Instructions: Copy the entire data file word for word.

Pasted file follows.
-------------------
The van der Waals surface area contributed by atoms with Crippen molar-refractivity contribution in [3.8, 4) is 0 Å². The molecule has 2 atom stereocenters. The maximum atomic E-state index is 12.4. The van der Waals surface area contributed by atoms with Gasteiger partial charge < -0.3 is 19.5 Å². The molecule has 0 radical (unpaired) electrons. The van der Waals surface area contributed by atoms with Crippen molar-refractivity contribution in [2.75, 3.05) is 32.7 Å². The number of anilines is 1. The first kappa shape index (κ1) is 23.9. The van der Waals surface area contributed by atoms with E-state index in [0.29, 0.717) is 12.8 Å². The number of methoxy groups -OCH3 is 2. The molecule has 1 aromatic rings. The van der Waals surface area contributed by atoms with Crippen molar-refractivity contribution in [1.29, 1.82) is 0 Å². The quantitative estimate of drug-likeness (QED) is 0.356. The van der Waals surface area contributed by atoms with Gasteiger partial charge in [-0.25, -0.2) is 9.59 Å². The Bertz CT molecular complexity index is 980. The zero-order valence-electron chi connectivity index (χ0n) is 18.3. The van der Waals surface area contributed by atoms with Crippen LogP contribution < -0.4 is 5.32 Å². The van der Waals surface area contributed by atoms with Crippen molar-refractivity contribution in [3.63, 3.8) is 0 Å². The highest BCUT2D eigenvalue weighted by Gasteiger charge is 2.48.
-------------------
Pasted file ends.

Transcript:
The van der Waals surface area contributed by atoms with Crippen molar-refractivity contribution in [3.8, 4) is 0 Å². The molecule has 2 atom stereocenters. The maximum atomic E-state index is 12.4. The van der Waals surface area contributed by atoms with Gasteiger partial charge < -0.3 is 19.5 Å². The molecule has 0 radical (unpaired) electrons. The van der Waals surface area contributed by atoms with Crippen molar-refractivity contribution in [2.75, 3.05) is 32.7 Å². The number of anilines is 1. The first kappa shape index (κ1) is 23.9. The van der Waals surface area contributed by atoms with E-state index in [0.29, 0.717) is 12.8 Å². The number of methoxy groups -OCH3 is 2. The molecule has 1 aromatic rings. The van der Waals surface area contributed by atoms with Crippen molar-refractivity contribution in [1.29, 1.82) is 0 Å². The quantitative estimate of drug-likeness (QED) is 0.356. The van der Waals surface area contributed by atoms with Gasteiger partial charge in [-0.25, -0.2) is 9.59 Å². The Bertz CT molecular complexity index is 980. The zero-order valence-electron chi connectivity index (χ0n) is 18.3. The van der Waals surface area contributed by atoms with Crippen LogP contribution < -0.4 is 5.32 Å². The van der Waals surface area contributed by atoms with Crippen molar-refractivity contribution in [3.63, 3.8) is 0 Å². The highest BCUT2D eigenvalue weighted by Gasteiger charge is 2.48.